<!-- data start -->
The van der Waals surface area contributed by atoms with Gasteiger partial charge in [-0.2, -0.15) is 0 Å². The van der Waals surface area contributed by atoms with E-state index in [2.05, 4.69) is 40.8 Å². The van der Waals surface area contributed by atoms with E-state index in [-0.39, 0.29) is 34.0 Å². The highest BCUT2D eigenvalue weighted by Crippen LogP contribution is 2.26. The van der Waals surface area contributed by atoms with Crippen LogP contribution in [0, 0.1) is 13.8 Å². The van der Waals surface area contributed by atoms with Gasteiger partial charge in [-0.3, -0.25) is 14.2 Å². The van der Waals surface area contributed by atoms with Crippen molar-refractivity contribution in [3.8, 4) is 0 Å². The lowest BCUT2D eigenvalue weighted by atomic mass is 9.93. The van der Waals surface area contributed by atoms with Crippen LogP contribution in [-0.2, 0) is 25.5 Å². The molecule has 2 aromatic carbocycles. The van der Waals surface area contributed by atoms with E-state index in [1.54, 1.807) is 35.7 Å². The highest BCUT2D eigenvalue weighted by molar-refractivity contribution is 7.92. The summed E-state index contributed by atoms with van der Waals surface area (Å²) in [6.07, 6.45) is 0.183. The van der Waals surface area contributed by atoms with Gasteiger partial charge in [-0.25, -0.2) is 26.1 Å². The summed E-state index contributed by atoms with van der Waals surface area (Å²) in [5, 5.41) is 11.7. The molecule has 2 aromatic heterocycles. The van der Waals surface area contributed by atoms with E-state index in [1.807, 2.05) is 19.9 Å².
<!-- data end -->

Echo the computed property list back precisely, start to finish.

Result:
The van der Waals surface area contributed by atoms with Gasteiger partial charge in [-0.2, -0.15) is 0 Å². The van der Waals surface area contributed by atoms with E-state index in [2.05, 4.69) is 40.8 Å². The van der Waals surface area contributed by atoms with E-state index in [-0.39, 0.29) is 34.0 Å². The highest BCUT2D eigenvalue weighted by Crippen LogP contribution is 2.26. The van der Waals surface area contributed by atoms with Crippen LogP contribution in [0, 0.1) is 13.8 Å². The van der Waals surface area contributed by atoms with Gasteiger partial charge in [-0.3, -0.25) is 14.2 Å². The van der Waals surface area contributed by atoms with Crippen molar-refractivity contribution in [3.8, 4) is 0 Å². The lowest BCUT2D eigenvalue weighted by atomic mass is 9.93. The van der Waals surface area contributed by atoms with Crippen LogP contribution in [-0.2, 0) is 25.5 Å². The molecule has 2 aromatic carbocycles. The van der Waals surface area contributed by atoms with E-state index in [1.54, 1.807) is 35.7 Å². The highest BCUT2D eigenvalue weighted by molar-refractivity contribution is 7.92. The summed E-state index contributed by atoms with van der Waals surface area (Å²) in [6.07, 6.45) is 0.183. The van der Waals surface area contributed by atoms with Gasteiger partial charge in [-0.25, -0.2) is 26.1 Å². The summed E-state index contributed by atoms with van der Waals surface area (Å²) in [5, 5.41) is 11.7. The molecule has 2 aromatic heterocycles. The van der Waals surface area contributed by atoms with E-state index in [1.807, 2.05) is 19.9 Å².